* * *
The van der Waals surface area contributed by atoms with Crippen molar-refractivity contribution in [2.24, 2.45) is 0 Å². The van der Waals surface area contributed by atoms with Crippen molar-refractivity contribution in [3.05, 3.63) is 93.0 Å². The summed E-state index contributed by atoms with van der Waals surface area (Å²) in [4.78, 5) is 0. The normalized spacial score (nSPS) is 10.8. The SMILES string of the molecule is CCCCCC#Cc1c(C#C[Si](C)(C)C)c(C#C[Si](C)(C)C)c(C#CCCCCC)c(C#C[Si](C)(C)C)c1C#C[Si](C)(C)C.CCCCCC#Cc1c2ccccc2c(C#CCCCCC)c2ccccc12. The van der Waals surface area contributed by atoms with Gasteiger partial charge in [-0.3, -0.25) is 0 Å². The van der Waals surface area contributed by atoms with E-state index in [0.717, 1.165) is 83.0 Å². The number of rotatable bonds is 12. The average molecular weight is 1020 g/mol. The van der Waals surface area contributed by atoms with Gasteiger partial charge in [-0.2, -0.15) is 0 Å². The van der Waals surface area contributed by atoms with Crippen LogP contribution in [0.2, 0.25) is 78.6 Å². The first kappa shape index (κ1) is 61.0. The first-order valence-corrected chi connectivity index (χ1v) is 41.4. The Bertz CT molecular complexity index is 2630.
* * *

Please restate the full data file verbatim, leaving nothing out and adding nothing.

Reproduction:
The van der Waals surface area contributed by atoms with Crippen molar-refractivity contribution in [2.24, 2.45) is 0 Å². The van der Waals surface area contributed by atoms with Crippen molar-refractivity contribution in [3.05, 3.63) is 93.0 Å². The summed E-state index contributed by atoms with van der Waals surface area (Å²) in [4.78, 5) is 0. The normalized spacial score (nSPS) is 10.8. The SMILES string of the molecule is CCCCCC#Cc1c(C#C[Si](C)(C)C)c(C#C[Si](C)(C)C)c(C#CCCCCC)c(C#C[Si](C)(C)C)c1C#C[Si](C)(C)C.CCCCCC#Cc1c2ccccc2c(C#CCCCCC)c2ccccc12. The van der Waals surface area contributed by atoms with Gasteiger partial charge in [-0.3, -0.25) is 0 Å². The van der Waals surface area contributed by atoms with E-state index in [0.717, 1.165) is 83.0 Å². The number of rotatable bonds is 12. The average molecular weight is 1020 g/mol. The van der Waals surface area contributed by atoms with Gasteiger partial charge in [-0.2, -0.15) is 0 Å². The van der Waals surface area contributed by atoms with Crippen LogP contribution in [0.2, 0.25) is 78.6 Å². The first kappa shape index (κ1) is 61.0. The first-order valence-corrected chi connectivity index (χ1v) is 41.4. The Bertz CT molecular complexity index is 2630.